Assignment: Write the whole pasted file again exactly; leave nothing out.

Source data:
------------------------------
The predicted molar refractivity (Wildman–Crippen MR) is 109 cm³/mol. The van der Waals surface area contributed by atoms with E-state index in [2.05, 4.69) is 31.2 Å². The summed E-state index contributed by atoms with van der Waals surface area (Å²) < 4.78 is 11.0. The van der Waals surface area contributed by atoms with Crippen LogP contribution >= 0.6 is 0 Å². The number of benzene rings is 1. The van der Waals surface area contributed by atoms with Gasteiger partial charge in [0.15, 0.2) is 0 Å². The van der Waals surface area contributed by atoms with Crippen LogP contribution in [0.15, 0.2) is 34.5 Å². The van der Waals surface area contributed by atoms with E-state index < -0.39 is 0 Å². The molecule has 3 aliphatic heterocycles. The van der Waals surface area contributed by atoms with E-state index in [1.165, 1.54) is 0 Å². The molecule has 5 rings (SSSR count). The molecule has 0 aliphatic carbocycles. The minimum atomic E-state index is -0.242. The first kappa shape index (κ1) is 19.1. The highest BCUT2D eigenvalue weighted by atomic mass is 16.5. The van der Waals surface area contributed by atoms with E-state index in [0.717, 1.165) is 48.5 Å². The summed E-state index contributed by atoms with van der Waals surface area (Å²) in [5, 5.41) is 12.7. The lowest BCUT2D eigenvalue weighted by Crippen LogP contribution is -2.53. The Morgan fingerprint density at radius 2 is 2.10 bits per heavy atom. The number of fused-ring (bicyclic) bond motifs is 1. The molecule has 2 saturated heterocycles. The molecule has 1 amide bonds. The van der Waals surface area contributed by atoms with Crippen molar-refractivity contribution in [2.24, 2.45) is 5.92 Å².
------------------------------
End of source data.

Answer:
The predicted molar refractivity (Wildman–Crippen MR) is 109 cm³/mol. The van der Waals surface area contributed by atoms with E-state index in [2.05, 4.69) is 31.2 Å². The summed E-state index contributed by atoms with van der Waals surface area (Å²) < 4.78 is 11.0. The van der Waals surface area contributed by atoms with Crippen LogP contribution >= 0.6 is 0 Å². The number of benzene rings is 1. The van der Waals surface area contributed by atoms with Gasteiger partial charge in [0.15, 0.2) is 0 Å². The van der Waals surface area contributed by atoms with Crippen LogP contribution in [0.15, 0.2) is 34.5 Å². The van der Waals surface area contributed by atoms with E-state index < -0.39 is 0 Å². The molecule has 3 aliphatic heterocycles. The van der Waals surface area contributed by atoms with E-state index in [1.165, 1.54) is 0 Å². The molecule has 5 rings (SSSR count). The molecule has 0 aliphatic carbocycles. The minimum atomic E-state index is -0.242. The first kappa shape index (κ1) is 19.1. The highest BCUT2D eigenvalue weighted by atomic mass is 16.5. The van der Waals surface area contributed by atoms with E-state index in [0.717, 1.165) is 48.5 Å². The summed E-state index contributed by atoms with van der Waals surface area (Å²) in [5, 5.41) is 12.7. The lowest BCUT2D eigenvalue weighted by Crippen LogP contribution is -2.53. The Morgan fingerprint density at radius 2 is 2.10 bits per heavy atom. The number of fused-ring (bicyclic) bond motifs is 1. The molecule has 2 saturated heterocycles. The molecule has 1 amide bonds. The van der Waals surface area contributed by atoms with Crippen molar-refractivity contribution in [2.24, 2.45) is 5.92 Å².